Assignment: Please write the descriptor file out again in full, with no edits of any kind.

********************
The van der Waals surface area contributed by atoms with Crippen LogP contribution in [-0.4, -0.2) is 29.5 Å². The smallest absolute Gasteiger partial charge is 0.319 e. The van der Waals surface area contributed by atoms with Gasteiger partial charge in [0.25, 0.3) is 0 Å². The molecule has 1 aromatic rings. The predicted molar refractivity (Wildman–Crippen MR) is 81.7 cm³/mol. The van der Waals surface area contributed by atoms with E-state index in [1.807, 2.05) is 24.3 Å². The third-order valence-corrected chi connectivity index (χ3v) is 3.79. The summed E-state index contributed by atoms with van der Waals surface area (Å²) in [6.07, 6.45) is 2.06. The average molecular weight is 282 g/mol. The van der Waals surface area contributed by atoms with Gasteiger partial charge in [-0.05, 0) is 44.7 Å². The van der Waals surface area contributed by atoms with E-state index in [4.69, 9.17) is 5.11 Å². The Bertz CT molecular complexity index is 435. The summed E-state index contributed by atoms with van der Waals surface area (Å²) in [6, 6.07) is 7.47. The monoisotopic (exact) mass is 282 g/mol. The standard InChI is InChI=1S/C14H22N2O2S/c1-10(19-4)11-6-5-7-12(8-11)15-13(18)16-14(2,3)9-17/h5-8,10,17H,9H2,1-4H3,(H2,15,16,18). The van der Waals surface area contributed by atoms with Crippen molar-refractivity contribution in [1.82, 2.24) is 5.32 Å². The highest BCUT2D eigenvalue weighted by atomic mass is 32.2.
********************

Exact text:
The van der Waals surface area contributed by atoms with Crippen LogP contribution in [-0.4, -0.2) is 29.5 Å². The smallest absolute Gasteiger partial charge is 0.319 e. The van der Waals surface area contributed by atoms with Gasteiger partial charge in [0.25, 0.3) is 0 Å². The molecule has 1 aromatic rings. The predicted molar refractivity (Wildman–Crippen MR) is 81.7 cm³/mol. The van der Waals surface area contributed by atoms with E-state index in [1.807, 2.05) is 24.3 Å². The third-order valence-corrected chi connectivity index (χ3v) is 3.79. The summed E-state index contributed by atoms with van der Waals surface area (Å²) in [6.07, 6.45) is 2.06. The average molecular weight is 282 g/mol. The van der Waals surface area contributed by atoms with Gasteiger partial charge in [-0.05, 0) is 44.7 Å². The van der Waals surface area contributed by atoms with E-state index in [4.69, 9.17) is 5.11 Å². The Bertz CT molecular complexity index is 435. The summed E-state index contributed by atoms with van der Waals surface area (Å²) in [6, 6.07) is 7.47. The monoisotopic (exact) mass is 282 g/mol. The standard InChI is InChI=1S/C14H22N2O2S/c1-10(19-4)11-6-5-7-12(8-11)15-13(18)16-14(2,3)9-17/h5-8,10,17H,9H2,1-4H3,(H2,15,16,18). The van der Waals surface area contributed by atoms with Crippen molar-refractivity contribution in [1.82, 2.24) is 5.32 Å². The highest BCUT2D eigenvalue weighted by atomic mass is 32.2.